Sweden is bringing more books and handwriting exercises back to its technology-heavy schools

An anonymous reader quotes a report from the Associated Press: As young children returned to school across Sweden last month, many of their teachers had a new focus on print books, quiet reading time, handwriting practice and less time on tablets, independent online research and keyboarding skills. The return to more traditional learning methods comes in response to politicians and experts questioning whether the country’s overly digital approach to education, including the introduction of tablets in nursery schools, has led to a decline in basic skills. Swedish Schools Minister Lotta Edholm, who took office 11 months ago as part of a new center-right coalition government, has been one of the biggest critics of the mass embrace of technology. “Sweden’s students need more textbooks,” Edholm said in March. “Physical books are important for student learning.”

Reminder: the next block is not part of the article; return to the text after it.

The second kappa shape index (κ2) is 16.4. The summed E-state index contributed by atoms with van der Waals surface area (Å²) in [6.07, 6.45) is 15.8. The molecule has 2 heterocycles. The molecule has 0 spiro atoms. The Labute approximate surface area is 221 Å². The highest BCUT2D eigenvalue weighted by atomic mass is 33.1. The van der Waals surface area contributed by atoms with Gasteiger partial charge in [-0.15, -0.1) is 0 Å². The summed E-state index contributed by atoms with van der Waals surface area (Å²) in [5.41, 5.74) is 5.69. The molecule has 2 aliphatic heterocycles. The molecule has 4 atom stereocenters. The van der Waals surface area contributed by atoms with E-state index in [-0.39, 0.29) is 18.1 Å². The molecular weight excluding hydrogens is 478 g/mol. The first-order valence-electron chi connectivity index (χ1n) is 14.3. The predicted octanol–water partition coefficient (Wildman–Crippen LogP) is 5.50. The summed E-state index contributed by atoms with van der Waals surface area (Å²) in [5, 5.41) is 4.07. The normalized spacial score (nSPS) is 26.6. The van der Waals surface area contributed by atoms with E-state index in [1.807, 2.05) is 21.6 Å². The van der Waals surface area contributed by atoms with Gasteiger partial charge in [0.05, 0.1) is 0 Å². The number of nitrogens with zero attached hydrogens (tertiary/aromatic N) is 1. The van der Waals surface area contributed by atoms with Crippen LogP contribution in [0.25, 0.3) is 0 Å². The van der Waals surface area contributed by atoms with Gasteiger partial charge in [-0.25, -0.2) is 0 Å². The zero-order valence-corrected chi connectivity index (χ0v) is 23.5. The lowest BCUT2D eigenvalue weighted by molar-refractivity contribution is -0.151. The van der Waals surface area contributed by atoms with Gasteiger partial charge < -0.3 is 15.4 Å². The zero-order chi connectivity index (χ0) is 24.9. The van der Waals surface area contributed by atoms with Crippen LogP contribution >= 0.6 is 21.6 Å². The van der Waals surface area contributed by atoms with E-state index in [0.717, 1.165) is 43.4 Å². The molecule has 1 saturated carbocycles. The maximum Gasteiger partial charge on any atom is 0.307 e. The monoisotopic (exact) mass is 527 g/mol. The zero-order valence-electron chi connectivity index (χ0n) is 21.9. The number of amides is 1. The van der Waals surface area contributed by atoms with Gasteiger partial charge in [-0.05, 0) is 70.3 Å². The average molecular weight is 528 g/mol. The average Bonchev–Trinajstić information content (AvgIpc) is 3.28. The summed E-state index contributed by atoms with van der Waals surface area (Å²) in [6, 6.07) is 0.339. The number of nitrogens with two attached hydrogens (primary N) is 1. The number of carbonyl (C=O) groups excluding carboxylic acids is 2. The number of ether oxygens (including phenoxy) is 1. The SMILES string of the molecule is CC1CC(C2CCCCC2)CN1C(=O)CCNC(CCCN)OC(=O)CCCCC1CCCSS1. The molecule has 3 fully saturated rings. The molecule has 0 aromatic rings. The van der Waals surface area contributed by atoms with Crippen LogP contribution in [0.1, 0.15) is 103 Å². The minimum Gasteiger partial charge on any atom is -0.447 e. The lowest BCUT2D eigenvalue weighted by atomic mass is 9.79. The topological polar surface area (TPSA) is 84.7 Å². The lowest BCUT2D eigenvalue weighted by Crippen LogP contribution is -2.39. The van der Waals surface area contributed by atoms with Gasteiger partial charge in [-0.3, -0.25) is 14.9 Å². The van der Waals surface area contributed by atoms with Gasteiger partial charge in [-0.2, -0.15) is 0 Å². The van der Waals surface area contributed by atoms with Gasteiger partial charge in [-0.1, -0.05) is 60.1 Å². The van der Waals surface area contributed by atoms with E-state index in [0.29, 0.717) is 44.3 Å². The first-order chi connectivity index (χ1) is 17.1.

The minister announced last month in a statement that the government wants to cancel the decision of the National Education Agency to make digital devices mandatory in kindergartens. It plans to go ahead and completely end digital learning for children under 6, the ministry also told the Associated Press. (…) “There is clear scientific evidence that digital tools impair student learning rather than enhance it,” Sweden’s Karolinska Institute said in a statement last month about the country’s national education strategy. The institute, a well-respected, research-focused medical school, said: “We believe the focus should return to acquiring knowledge through printed textbooks and the expertise of teachers, rather than acquiring knowledge primarily from freely available digital sources that have not been vetted for accuracy.” “. To address declining fourth-grade reading performance in Sweden, the Swedish government announced an investment of 685 million kroner (60 million euros, or $64.7 million) in purchasing books for the country’s schools this year. Another 500 million kroner will be spent annually in 2024 and 2025 to speed up the return of textbooks to schools. Neil Selwyn, professor of education at Monash University in the US, said: “The Swedish government has a point when they say there is no evidence that technology improves learning, but I think that is because there is no direct evidence that technology improves learning. “Succeeds with technology.” Melbourne Australia. “Technology is only one part of a complex web of factors in education.”

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